Bed Bug Heat Treatment: A Guide on the Different Options You Have

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Few words can sour a mood like these two: “bed bugs.”

The discovery of those creepy crawlers in your home, office, or hotel room can throw your entire life into an uproar.

Can you leave your home without worrying about spreading the critters to your friends and neighbors? Will you need to destroy your furniture? What about your clothes? Will you need to find a new place to stay while your property is treated?

Luckily, a good exterminator can put an end to the pests’ reign of terror. But there are a number of options, from bed bug heat treatment to insecticides.

Before treating your home, it’s important to know what each treatment entails.

If you’re dealing with bed bugs and want to know what options you have to get rid of them, read on.

Dangers of Bed Bugs

Bed bugs aren’t just a nuisance. They can also bring a number of other problems.

First, you have an emotional toll. Besides the embarrassment of facing an infestation, there’s the social stigma of having bed bugs.

Also, the anxiety of being bitten in your sleep can actually keep you from sleeping.

On top of all that, bed bugs can also bring more serious health problems. Though rare, some individuals have severe allergic reactions to bed bug bites. Some people have faced respiratory problems and even anemia as a result of bed bugs.

Insecticides

One of the most common treatments for bed bugs is the use of an insecticide. A low-grade product is disseminated into your home, choking or repelling the bugs.

When using an insecticide, it’s important that the active ingredients reach the bugs wherever they are—including all of the hidden cracks and crevices in your home.

While a spray may be enough for all of the exposed surfaces in your home, a dust or powder will is needed to reach into the cracks and crevices where bed bugs may hide.

Because of the danger of the chemicals involved, only a licensed exterminator should use insecticides to treat your home.

It will take between half an hour to two hours per room for each treatment with extensive preparations. After each treatment, you will need to wait until all the sprays have dried before reentering your home.

Unfortunately, a single treatment will not be enough to kill off all of the bed bugs. Most exterminators will need to complete three or four sessions before your home is in the clear, which can take several months because of the pesticide label requirements.

After the treatment, residual insecticide prevents further contamination. However, some residues can cause illness if you — or your children — inadvertently ingest any of it.

Bed Bug Heat Treatment

The best option for bed bug treatment is heat treatment.

For all their seeming immortality, bed bugs perish when exposed to heat. When their bodies reach 113ºF, bed bugs dehydrate and die. This destroys the pests at any stage of their life cycle—eggs and all!

To achieve this, exterminators use specialized equipment to quickly heat each room of your house above the lethal temperature, which is typically around 135º. This temperature is maintained for several hours, during which time you will need to leave your home.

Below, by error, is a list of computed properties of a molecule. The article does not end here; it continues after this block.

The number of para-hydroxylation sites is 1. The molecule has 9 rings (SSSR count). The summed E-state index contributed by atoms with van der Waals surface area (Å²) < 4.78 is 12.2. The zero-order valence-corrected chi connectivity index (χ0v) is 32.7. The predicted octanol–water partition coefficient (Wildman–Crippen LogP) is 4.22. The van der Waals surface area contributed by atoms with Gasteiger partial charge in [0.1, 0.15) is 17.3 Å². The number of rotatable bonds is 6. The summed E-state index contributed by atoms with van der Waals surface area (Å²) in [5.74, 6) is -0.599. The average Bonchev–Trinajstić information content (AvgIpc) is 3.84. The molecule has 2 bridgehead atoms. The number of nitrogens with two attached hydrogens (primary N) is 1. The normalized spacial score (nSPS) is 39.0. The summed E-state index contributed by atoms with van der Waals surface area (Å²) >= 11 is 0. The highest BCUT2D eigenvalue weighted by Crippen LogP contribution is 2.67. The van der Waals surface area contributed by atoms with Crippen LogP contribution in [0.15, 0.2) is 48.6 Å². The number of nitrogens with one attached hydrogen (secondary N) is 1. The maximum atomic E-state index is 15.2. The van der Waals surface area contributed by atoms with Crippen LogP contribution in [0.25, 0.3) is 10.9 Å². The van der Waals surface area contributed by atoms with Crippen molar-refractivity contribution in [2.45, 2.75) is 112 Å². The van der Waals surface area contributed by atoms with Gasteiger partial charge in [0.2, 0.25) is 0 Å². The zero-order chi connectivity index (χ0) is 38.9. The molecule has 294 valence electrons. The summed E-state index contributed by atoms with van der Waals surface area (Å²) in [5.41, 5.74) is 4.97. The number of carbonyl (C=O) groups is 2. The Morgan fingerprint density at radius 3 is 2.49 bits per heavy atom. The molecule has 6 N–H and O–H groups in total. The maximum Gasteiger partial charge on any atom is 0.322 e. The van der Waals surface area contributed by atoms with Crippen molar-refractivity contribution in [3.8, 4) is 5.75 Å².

After the treatment, your home will be completely bug-free! One treatment is all it takes, and many companies will even guarantee their services if they treat your entire home.

Unlike insecticide, there is no residual treatment to prevent further contamination. However, unlike insecticide, there is no poisonous residue that poses additional health threats for your family.

Many exterminators will use heat treatment in conjunction with strategic insecticide treatment to offer the best protection.

The heat treatment kills the bugs immediately while the application of insecticide to potential entryways prevents future infestations.

Preparing For Treatment

After you call an exterminator to schedule treatment, there are a number of things you will need to do to prepare your home.

Remove all items that can be damaged by high heat, such as:

  • Candles, lipstick, crayons, and other wax items
  • Paintings and other delicate decor
  • Heat-sensitive media such as CDs, photographs, vinyl records, DVDs, etc.
  • House plants
  • All pets—including fish
  • Musical instruments
  • Perishable foods, drinks, medicines, vitamins, etc.

Before the treatment, vacuum your home thoroughly, including the surfaces of furniture.

Remove any clutter—such as piles of laundry—as this can provide protection for the bed bugs. Piles of paper can be scattered by the high powered fans used to spread the hot air, so make sure they are organized before treatment.

Leave all personal items behind. Bed bugs can stow away in backpacks and purses. Taking your bags with you can bring bed bugs along, completely defeating the purpose of hiring an exterminator in the first place.

Unplug all electrical devices and set your thermostat to as hot as it will go one hour before treatment is scheduled to begin.

After treatment, keep in mind that some items may take longer to cool than others. Be careful touching metal door knobs, faucet hardware, and other metal objects for the first few hours after going back home.

Get Free Of Bed Bugs Today!

Bed bugs can throw a wrench into anyone’s life. Once they sink their fangs into your skin, it can feel like they’re there for good.

But you don’t need to let bed bugs take control of your life. Bed bug heat treatment can help you take your life back from the evil pests.

If you need help getting rid of bed bugs, we’re here to help. Contact us today to schedule your treatment.

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